Sorry for not posting in a while, I’ve been very busy.*
But enough with the jokes, yesterday was exceptionally great weather. For most of the day the sky was vibrant blue and full of multi-layered and voluminous clouds. On J.’s request, we headed south to a town called Hang Dong. I wasn’t too keen on going, as most of the area is just handicraft and home furnishing markets.
We drove about half an hour along the canal road and Highway 108. The highway wasn’t as fun to drive on due to traffic and all kinds of obstacles. Our rear tire was low on air, so we stopped at a gas station. The air compressor was a complicated, computery looking thing. I didn’t want to overfill the tire, but each time I connected the hose I ended up decreasing the tire pressure. Meanwhile, a line of two motorbikes and two cars was waiting for us to finish. In the sun with all eyes on my failing pressurization I started sweating bullets. I pulled the bike aside and let the others go while J. went inside to get a bottle of cold water. Ultimately, an attendant helped us out. She didn’t seem to mind at all, but I kept wondering if she thought us completely incompetent. If only I’d known the words to tell her I’ve filled tires with air many times in my life.
Rice fields and suburbs: one destroys the other.
When we got to Hang Dong, we pulled into a modest road side restaurant and got some fried rice and phad siewe. The latter was some of the best I’ve had: lots of greens, good sauce, and plenty of black pepper. The ladies in the restaurant all seemed related and smiley. Near the end of the meal, a bunch of chickens wandered into the restaurant from the back door and started pecking around for crumbs. No doubt we had just eaten one of their relatives for lunch. The cook ordered them back outside by yelling some kind of chicken code.
I wasn’t in a shopping mood, so J. and I parted ways for two hours. She went browsing the storefronts in the Baan Tawai village while I went on a drive. With only me as the rider the scooter was like a new machine. Nimble and spunky.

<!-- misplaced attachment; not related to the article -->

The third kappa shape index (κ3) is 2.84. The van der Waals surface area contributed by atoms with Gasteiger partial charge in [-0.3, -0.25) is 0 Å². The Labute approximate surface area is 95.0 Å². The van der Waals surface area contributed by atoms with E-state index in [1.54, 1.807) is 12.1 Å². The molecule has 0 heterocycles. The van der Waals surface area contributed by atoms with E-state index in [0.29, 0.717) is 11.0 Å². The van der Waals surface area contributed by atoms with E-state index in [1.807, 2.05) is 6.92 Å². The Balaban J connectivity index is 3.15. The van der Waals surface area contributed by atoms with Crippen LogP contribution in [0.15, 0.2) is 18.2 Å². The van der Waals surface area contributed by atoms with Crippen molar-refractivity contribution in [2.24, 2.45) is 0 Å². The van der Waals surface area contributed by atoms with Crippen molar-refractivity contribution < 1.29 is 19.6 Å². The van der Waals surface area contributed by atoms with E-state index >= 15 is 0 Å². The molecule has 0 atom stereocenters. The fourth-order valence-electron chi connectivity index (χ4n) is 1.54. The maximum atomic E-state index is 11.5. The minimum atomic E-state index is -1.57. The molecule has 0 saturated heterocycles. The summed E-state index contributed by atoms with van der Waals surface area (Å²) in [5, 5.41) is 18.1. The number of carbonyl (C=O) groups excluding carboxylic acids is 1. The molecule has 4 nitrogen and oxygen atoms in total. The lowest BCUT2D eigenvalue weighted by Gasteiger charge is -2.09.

The multiple block-long canopy along one of the streets in Baan Tawai village, Hang Dong.
The developed part of town quickly fell behind. I spent an hour and a half driving through small neighborhoods between rice fields, fruit orchards, and water buffalo. In the distance all around me were storm clouds dumping rain.
A road to nowhere.
A narrow connecting road between orchards. It had a dividing line, but the entire width of the pavement was only one car’s width.
Road through and orchard. The fruit trees were right on the edge of the road.
Rice harvesting along the road.
I made my way back to our meeting spot, got an iced coffee for 10bht, and sat at a table near a rushing canal. I’m nearing the back 4th of my third reading of Haruki Murakami’s The Wind-Up Bird Chronicle. As before, I find it entrancing. Combined with Thailand, his work makes me feel like I’m in a waking dream.
J. and I drove around a bit before heading home to beat the rain.
Crazy manicured area at the traffic circle near the Night Safari.
For an afternoon snack: two steaming bean buns.
Our time here is already winding down, and I hope I’m making the most of it. I don’t know when I’ll be back. We’ll be back for about a month after India, but after that it could be a while.
*By busy, I mean smelly.
J. has a few more photos of the day at her excellent blog.